On World Wetlands Day, celebrated this Wednesday, February 2, Dominican travelers have some 4,196 kilometers of these ecosystems (between natural and surface) to appreciate the biodiversity they harbor and the landscapes they offer to the eye.
According to the UN, although wetlands cover only 6% of the earth’s surface, “they are the habitat of 40% of all plant and animal species”.
For this reason, in recent years, in addition to their ecological and economic contributions, they have been promoted for their value as natural solutions to climate change.
The main Dominican natural wetlands are part of protected areas. The latest to be incorporated (decree 29-22) is the Laguna Prieta Wetlands Wildlife Refuge, southeast of the city of Santiago, with an area of 143,795.68 square meters.
To celebrate the date, let’s take a boat trip through seven of these green spaces distributed throughout the national geography.
Before joining the Jibales River and flowing into San Lorenzo Bay, north of Hato Mayor, the Caño Hondo River offers one of the most spectacular walks among mangrove forests in the Dominican Republic.
The Oviedo saltwater lagoon, southeast of Pedernales province, is perfect for bird watching. Some 150 species have been reported in its 28 square kilometers of palms, mangroves, dunes and beaches. Being part of the Jaragua National Park, the most recommended spots are in the northern part of the lagoon, in the area of Caño Escobín and Los Pichiriles.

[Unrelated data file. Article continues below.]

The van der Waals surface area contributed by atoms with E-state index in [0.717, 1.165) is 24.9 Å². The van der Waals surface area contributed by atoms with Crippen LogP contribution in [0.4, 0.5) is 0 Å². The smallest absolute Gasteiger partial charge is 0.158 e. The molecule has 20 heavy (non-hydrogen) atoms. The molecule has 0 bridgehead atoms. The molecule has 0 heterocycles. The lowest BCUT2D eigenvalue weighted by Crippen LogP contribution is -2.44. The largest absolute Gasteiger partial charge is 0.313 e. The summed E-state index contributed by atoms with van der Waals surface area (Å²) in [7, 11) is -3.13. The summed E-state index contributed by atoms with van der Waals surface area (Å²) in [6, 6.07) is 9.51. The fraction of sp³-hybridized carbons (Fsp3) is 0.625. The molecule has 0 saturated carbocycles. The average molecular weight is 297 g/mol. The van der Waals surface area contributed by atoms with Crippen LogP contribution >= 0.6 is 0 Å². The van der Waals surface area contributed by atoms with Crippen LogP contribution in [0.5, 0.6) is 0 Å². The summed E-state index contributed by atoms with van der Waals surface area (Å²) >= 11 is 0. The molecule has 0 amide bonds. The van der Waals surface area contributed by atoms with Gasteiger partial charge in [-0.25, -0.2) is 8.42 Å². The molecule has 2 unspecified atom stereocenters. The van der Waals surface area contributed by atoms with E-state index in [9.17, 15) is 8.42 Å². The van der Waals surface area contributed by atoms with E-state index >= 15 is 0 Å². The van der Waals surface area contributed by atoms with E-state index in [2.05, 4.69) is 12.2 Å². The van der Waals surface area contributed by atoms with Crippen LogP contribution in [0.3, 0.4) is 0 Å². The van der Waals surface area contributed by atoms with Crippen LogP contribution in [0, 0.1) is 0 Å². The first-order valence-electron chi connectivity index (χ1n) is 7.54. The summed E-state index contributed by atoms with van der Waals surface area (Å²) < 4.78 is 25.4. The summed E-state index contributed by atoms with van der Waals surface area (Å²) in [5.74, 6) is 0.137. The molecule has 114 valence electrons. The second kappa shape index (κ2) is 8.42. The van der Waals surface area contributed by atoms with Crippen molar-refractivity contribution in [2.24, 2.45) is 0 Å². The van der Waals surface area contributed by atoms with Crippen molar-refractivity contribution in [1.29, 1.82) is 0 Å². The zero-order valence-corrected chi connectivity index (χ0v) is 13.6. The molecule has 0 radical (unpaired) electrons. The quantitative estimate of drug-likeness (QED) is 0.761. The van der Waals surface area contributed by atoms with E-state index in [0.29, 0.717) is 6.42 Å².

For specialized bird, turtle and iguana watching excursions and trail tours, seek the assistance of the Oviedo Lagoon Guides Association.
The closest trip is a tour of the 1.5 navigable kilometers of this lagoon located north of La Victoria (Santo Domingo North).
(Santo Domingo North). Visiting it is the best way to demand its restoration to recover its green splendor.
In front of Boba beach (north of Nagua, María Trinidad Sánchez province), the boat trip through the wildlife refuge La Gran Laguna or Perucho is short, but enough to appreciate the green and good health of its young mangrove forests.
Gri-gríes and mangroves come together in the lagoon where the boat tour that connects the wetlands channel with the Atlantic Ocean begins, an ecotourism attraction in the municipality of Río San Juan, in the province of María Trinidad Sánchez.
In Montecristi, the non-profit organization Agro Frontera (in an initiative sponsored by the international organization Seacology) runs a bird watching and kayaking project in the mangroves of the Estero Balsa and El Morro national parks and on the coast of Buen Hombre.
Ask for the boat tour, not only to get to Cabritos Island, but to tour the shores of this wetland of international importance. The landscapes seem to be from another world.